Glaucoma: Early Diagnosis and Treatment
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Glaucoma is a group of diseases that can damage the eye’s optic nerve and result in vision loss and blindness. Glaucoma occurs when the normal fluid pressure inside the eyes slowly rises. It can develop in one or both eyes. However, with early treatment, you can often protect your eyes against serious vision loss.
Frequently Asked Questions about Glaucoma
Does increased eye pressure mean that I have glaucoma?
Not necessarily. Increased eye pressure means you are at risk for glaucoma, but does not mean you have the disease. A person has glaucoma only if the optic nerve is damaged. If you have increased eye pressure but no damage to the optic nerve, you do not have glaucoma. However, you are at risk. Be sure to have a comprehensive dilated eye exam at least once a year.
Who is at risk for glaucoma?
Anyone can develop glaucoma. Some people are at higher risk than others.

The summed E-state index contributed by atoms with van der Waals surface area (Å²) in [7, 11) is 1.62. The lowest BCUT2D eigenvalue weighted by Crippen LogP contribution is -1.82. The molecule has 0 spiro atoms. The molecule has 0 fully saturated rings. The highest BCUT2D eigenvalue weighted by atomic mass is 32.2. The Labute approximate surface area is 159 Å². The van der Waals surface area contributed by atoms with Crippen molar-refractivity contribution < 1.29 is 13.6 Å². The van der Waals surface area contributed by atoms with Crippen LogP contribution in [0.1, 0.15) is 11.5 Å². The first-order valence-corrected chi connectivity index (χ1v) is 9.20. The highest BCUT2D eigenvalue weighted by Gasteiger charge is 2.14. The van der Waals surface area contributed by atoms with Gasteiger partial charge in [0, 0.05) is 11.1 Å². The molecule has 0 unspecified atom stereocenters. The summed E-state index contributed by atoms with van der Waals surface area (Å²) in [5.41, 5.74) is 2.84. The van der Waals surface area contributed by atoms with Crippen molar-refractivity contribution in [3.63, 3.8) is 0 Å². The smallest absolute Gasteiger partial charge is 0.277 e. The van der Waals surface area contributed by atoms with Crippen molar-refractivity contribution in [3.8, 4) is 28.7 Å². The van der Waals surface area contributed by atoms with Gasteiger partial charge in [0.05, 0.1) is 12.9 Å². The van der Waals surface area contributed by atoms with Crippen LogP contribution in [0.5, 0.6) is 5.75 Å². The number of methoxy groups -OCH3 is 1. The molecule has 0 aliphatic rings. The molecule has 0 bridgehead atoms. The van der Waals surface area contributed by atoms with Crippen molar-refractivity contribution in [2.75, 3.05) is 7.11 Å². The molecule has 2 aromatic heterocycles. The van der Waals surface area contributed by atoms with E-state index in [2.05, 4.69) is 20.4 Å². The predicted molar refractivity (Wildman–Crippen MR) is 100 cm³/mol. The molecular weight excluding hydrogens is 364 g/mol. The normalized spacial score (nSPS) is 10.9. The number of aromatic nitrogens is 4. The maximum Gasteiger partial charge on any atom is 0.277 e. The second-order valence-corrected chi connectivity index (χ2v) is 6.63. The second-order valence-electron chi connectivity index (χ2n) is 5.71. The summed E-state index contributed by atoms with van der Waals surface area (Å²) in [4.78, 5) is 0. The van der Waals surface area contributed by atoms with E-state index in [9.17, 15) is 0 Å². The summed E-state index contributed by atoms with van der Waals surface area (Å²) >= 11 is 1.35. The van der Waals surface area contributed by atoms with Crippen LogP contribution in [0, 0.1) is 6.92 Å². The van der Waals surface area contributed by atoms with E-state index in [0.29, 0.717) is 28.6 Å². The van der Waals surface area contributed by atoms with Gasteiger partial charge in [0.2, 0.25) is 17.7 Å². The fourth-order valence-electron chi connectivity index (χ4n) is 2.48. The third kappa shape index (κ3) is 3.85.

- African Americans over age 40.
- Everyone over age 60, especially Mexican Americans.
- People with a family history of glaucoma.
A comprehensive dilated eye exam can reveal more risk factors, such as high eye pressure, thinness of the cornea, and abnormal optic nerve anatomy. In some people with certain combinations of these high-risk factors, medicines in the form of eye drops reduce the risk of developing glaucoma by about half.
Medicare covers an annual comprehensive dilated eye exam for some people at high risk for glaucoma.
What are the symptoms of glaucoma?
At first, there are no symptoms. Vision stays normal, and there is no pain. However, as the disease progresses, a person with glaucoma may notice his or her side vision gradually failing. That is, objects in front may still be seen clearly, but objects to the side may be missed.
As glaucoma remains untreated, people may miss objects to the side and out of the corner of their eye. Without treatment, people with glaucoma will slowly lose their peripheral (side) vision. They seem to be looking through a tunnel. Over time, straight-ahead vision may decrease until no vision remains.
If you or a loved one is experiencing any of these symptoms, contact our office for a comprehensive eye exam.